“Historical Buildings Planned on Whitmer Farm,” Ensign, July 1979, 76–77
Restoration work will begin soon on the western New York farm where the Church was formally organized 149 years ago.
A complex of buildings is planned, including a replica of the log house in which Joseph Smith organized the Church on April 6, 1830. Restoration work will be completed during 1980, the Church’s sesquicentennial year. In addition to the log house replica, the following projects have been announced:
—Construction of a new chapel and meetinghouse for the Fayette New York Branch, designed to match Greek Revival architecture prominent in the northeastern United States during the early nineteenth century;
—Construction of a visitors’ center to accommodate the thousands of tourists who visit the site each year;
—Relocation and remodeling of an existing early nineteenth century house on the Whitmer farm.
Crews have cleared the land to prepare for the complex of buildings. The existing house, built during the 1840s, has been moved east a short distance to make room for the meetinghouse. The house will be remodeled to serve as a residence for visitors’ center guides.
The 100-acre farm was owned by Peter Whitmer, Sr., at the time the Church was organized. It was part of a larger parcel of land that had been deeded earlier to a Jeremiah Bennet for his services with the Second New York Regiment in the Revolutionary War.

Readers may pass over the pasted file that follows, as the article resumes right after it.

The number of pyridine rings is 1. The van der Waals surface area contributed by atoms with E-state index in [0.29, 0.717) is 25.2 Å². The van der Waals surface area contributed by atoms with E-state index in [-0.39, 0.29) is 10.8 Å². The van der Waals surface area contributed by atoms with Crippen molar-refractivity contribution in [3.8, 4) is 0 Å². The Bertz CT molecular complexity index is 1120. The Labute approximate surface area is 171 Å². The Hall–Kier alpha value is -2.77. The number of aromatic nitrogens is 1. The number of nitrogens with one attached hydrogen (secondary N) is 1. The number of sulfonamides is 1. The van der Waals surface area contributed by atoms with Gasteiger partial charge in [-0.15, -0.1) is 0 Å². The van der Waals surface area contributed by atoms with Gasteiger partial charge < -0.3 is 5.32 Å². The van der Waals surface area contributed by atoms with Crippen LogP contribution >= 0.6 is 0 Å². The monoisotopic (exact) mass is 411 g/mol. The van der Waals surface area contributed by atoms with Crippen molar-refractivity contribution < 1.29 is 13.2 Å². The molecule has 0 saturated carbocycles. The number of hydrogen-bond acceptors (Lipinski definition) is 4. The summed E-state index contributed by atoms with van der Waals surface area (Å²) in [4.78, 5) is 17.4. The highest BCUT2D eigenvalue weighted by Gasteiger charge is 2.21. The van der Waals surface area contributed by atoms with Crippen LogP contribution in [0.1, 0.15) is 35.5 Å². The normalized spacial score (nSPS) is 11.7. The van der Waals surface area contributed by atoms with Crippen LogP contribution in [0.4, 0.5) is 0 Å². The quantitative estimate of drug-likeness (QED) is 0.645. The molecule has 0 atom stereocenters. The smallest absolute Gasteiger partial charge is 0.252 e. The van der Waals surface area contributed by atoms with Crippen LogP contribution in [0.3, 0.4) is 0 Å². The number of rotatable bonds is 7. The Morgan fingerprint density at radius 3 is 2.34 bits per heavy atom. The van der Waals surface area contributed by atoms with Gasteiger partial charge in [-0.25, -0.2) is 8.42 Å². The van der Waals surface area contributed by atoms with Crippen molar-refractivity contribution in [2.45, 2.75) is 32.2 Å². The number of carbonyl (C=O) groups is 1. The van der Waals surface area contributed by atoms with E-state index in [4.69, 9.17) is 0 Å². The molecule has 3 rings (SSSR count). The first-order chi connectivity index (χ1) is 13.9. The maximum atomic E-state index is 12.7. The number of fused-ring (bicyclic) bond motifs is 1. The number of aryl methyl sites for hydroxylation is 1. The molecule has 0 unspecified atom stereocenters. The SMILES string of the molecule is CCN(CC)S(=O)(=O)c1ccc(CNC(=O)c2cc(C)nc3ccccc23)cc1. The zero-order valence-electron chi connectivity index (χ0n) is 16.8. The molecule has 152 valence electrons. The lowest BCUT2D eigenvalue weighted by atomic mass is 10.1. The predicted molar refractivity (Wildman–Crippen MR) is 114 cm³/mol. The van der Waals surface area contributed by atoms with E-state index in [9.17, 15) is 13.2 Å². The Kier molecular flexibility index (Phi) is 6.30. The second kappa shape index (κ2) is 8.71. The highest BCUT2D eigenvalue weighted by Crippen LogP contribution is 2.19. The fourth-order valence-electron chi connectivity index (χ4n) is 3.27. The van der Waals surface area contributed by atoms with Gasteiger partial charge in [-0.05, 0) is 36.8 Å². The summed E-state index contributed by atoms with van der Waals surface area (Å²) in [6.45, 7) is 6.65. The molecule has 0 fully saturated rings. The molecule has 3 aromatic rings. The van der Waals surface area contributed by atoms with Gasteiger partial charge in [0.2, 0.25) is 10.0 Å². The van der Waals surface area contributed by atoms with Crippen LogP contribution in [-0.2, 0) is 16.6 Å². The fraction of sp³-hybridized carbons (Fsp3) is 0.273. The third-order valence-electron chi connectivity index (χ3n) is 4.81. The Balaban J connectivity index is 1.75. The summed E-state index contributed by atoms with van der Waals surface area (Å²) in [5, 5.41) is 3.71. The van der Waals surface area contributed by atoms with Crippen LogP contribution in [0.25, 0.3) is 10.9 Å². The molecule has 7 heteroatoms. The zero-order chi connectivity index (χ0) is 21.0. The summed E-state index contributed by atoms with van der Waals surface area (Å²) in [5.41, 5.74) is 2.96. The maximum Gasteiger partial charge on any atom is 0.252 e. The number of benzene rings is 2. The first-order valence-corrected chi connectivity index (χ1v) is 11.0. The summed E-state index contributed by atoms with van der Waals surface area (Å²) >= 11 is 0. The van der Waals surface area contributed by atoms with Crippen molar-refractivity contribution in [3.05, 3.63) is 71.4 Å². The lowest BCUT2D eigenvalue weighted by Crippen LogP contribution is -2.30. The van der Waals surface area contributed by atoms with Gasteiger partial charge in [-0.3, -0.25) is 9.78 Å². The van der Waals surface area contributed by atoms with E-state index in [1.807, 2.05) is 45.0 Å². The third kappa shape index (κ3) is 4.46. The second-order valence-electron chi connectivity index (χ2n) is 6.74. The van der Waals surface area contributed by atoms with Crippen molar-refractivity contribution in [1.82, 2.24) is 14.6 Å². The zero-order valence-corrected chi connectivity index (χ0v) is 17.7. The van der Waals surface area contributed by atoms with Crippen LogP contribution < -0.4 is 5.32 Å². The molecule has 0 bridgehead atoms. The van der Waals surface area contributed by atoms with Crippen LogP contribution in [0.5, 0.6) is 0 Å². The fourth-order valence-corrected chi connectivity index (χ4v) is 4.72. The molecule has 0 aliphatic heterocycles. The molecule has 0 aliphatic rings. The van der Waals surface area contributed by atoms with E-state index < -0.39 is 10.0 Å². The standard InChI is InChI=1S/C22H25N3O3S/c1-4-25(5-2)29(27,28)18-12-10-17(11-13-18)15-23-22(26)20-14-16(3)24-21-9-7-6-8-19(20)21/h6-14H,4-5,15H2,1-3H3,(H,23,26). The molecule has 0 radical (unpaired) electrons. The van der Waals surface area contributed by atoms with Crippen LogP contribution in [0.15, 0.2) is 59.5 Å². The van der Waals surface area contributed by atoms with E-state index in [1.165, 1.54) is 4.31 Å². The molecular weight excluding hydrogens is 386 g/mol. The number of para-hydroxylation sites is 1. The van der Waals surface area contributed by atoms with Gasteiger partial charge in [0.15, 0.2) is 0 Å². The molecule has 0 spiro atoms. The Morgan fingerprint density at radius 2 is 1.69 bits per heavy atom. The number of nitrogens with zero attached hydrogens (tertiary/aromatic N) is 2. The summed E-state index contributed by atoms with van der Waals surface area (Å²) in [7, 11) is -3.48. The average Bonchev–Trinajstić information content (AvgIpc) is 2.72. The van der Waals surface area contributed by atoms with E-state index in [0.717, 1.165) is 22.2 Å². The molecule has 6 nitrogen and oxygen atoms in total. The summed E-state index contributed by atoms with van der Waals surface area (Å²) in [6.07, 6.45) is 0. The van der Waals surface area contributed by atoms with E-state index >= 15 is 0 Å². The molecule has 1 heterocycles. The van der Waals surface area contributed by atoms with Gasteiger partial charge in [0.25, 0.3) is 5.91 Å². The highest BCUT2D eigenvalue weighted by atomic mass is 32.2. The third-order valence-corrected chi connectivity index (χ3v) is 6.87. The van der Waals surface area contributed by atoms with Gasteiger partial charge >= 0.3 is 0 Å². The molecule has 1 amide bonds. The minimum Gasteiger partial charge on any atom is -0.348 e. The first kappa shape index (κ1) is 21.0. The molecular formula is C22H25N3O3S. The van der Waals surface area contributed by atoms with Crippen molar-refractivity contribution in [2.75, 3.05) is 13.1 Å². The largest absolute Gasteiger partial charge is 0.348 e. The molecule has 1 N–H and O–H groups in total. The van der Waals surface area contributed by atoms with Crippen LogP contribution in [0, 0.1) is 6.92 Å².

When members of the newly organized church moved from New York to Ohio in 1831, the old house was sold with the farm. Ownership of the farm changed through the years, and the log house was eventually torn down. It had been built between 1809 and the mid-1820s.
The farm property was purchased by the Church in 1926. In 1969, a wing was added to the existing house for a visitors’ center. That wing was removed recently to restore the original appearance of the structure.
A farmer partially unearthed the rock foundation of the old Whitmer log house in the 1940s. Subsequent archaeological diggings by Brigham Young University showed that the old house was approximately twenty by thirty feet in size.
The Historic Arts and Sites Committee of the Church is working with the architects and the contractor, Sisson Construction Corporation of Albany, New York, to ensure that the log house and its furnishings are as exact replicas as is possible. Architect is John Harvey Associates of Geneva, New York. Steven T. Baird of Salt Lake City is historical consulting architect for the reconstruction of the old log house and the exterior detail work on the new meetinghouse.
Logs from a nearby Romulus, New York, house built during the early 1800s will be used in the reconstructed log house in the Whitmer property.
Joseph Smith translated part of the Book of Mormon in an upper attic loft in the old log house.